In these passages, Krugman continues to show that he's very weak as a political pundit. That said, Krugman is reigning journalistic MVP concerning matters of policy.
Elsewhere in today's column, he notes the inanity of Republican claims about health care over the past eight years. We would assume that his policy assessments are perfectly right.
Krugman has explained, many times, that Republican posturing about repeal-and-replace was always a major con. To the extent that rural white voters didn't know that, we'd say that they may have failed to understand the basics of health care policy.
We liberals love to trash Them for this. In this column, Krugman tells us, with a wink and a nod, that it's OK to call Them "stupid."
We think that's mindlessly dumb. Just consider the cluelessness of us exalted suburban liberals when it comes to health care matters.
We liberals! In recent years, it has become chic in liberal circles to support "Medicare for all," which we tend to call "single payer."
We'll guess that very few people within our tents could explain why we call Medicare "single payer." But let's set that point aside and focus instead on this letter to the New York Times, published in the wake of Trumpcare's recent legislative implosion:
LETTER TO THE NEW YORK TIMES (3/25/17): Republicans have never liked the idea of a national health care system. President Obama's triumph in passing the Affordable Care Act infuriated them into an obsession to make it fail by any means necessary, lying about its successes and convincing their base that it was a terrible system.The letter came from New York City. The writer voiced a standard tribal belief—Medicare for all would be (much?) less expensive.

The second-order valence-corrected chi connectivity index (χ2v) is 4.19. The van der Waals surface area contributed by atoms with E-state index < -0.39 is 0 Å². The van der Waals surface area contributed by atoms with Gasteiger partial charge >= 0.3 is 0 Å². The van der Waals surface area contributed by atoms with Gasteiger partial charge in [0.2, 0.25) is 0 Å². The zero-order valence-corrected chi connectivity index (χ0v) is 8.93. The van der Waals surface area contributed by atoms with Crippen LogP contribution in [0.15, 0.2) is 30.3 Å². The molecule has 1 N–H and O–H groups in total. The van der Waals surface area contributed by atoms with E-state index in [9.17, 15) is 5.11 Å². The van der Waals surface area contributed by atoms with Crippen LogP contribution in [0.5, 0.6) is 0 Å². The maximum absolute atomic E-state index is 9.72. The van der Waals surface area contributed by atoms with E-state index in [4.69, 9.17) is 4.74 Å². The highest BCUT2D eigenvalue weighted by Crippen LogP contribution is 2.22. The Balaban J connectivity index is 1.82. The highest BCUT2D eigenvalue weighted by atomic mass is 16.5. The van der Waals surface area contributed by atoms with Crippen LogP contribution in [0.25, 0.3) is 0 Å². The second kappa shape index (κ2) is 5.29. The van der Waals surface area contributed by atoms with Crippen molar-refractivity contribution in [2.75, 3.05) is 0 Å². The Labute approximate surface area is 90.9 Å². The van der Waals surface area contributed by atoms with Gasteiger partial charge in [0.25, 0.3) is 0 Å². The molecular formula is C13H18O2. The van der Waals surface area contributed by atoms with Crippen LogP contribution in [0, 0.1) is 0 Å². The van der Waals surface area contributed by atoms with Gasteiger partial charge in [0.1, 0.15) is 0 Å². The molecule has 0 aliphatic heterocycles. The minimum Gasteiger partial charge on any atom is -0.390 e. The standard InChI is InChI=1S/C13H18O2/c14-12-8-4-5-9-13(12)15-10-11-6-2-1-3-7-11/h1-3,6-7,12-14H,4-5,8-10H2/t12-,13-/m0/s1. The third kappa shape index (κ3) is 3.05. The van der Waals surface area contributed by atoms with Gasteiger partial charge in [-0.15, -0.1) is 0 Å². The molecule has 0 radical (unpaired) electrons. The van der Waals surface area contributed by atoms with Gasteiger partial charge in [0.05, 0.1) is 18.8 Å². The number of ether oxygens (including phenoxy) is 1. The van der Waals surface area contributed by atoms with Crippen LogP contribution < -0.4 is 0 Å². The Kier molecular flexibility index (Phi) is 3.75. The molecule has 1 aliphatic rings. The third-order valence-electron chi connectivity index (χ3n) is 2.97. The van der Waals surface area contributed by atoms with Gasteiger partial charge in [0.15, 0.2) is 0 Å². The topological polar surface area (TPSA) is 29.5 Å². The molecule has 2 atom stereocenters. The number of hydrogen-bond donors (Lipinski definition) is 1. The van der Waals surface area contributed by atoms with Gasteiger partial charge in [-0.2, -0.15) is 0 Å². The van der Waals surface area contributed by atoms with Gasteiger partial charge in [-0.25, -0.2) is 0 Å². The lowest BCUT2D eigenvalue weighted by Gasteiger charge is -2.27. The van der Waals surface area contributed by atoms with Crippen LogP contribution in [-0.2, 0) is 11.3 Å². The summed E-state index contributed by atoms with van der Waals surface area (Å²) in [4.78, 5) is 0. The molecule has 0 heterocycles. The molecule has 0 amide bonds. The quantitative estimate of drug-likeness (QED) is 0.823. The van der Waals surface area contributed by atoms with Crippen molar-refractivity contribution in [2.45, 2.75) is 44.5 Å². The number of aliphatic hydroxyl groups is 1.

Now the Republicans are facing a crisis of their own making, when a bipartisan effort could have made the Affordable Care Act work for everyone at reasonable costs.
Of course, it would be so much easier (and less expensive) to expand Medicare to cover all Americans—but that would make Republicans' heads explode, so it's off the table.
To what extent is that statement true? Like most of us self-impressed liberals, we have no idea.
We have no idea because we highly-educated suburban liberals have floundered along for many years inside a long series of pseudo-discussions—pseudo-discussions which we're too dumb to recognize or too meek to complain about.
Our cluelessness about health care policy is legion. But we liberals only criticize cluelessness when it's found Over There.
In what ways are We, the exalted "suburban whites," clueless about health matters? Let's start with this:
How many white liberals—whites of the type of whom Krugman approves—would have any f*cking idea how to explain these astonishing numbers?
Per capita spending, health care, 2015Weird! In some unexplained way, $5000 per person per year is disappearing into the maws of our American health care system! That's compared to the level of spending which occurs in France.
United States: $9451
United Kingdom: $4003
How many of Krugman's "suburban whites" could even begin to explain this? The answer, of course, is none—and this is a topic which Krugman himself introduced, or tried to introduce, in a series of columns back in 2005.
What happened when Krugman wrote those columns? Were they ignored by the "rural whites" for whom he holds such contempt?
Actually no! His columns were ignored by "the liberal elite," by a wide array of ranking liberals who Krugman doesn't have the courage to name or confront.
As with almost all his columns, Krugman's series of columns in 2005 produced zero further discussion. Twelve years later, we've seen no one try to explain where all that missing money is going every year.
We aren't permitted to think about that—and we self-impressed liberals don't notice!
This leads us to our second question about Krugman's suburban whites: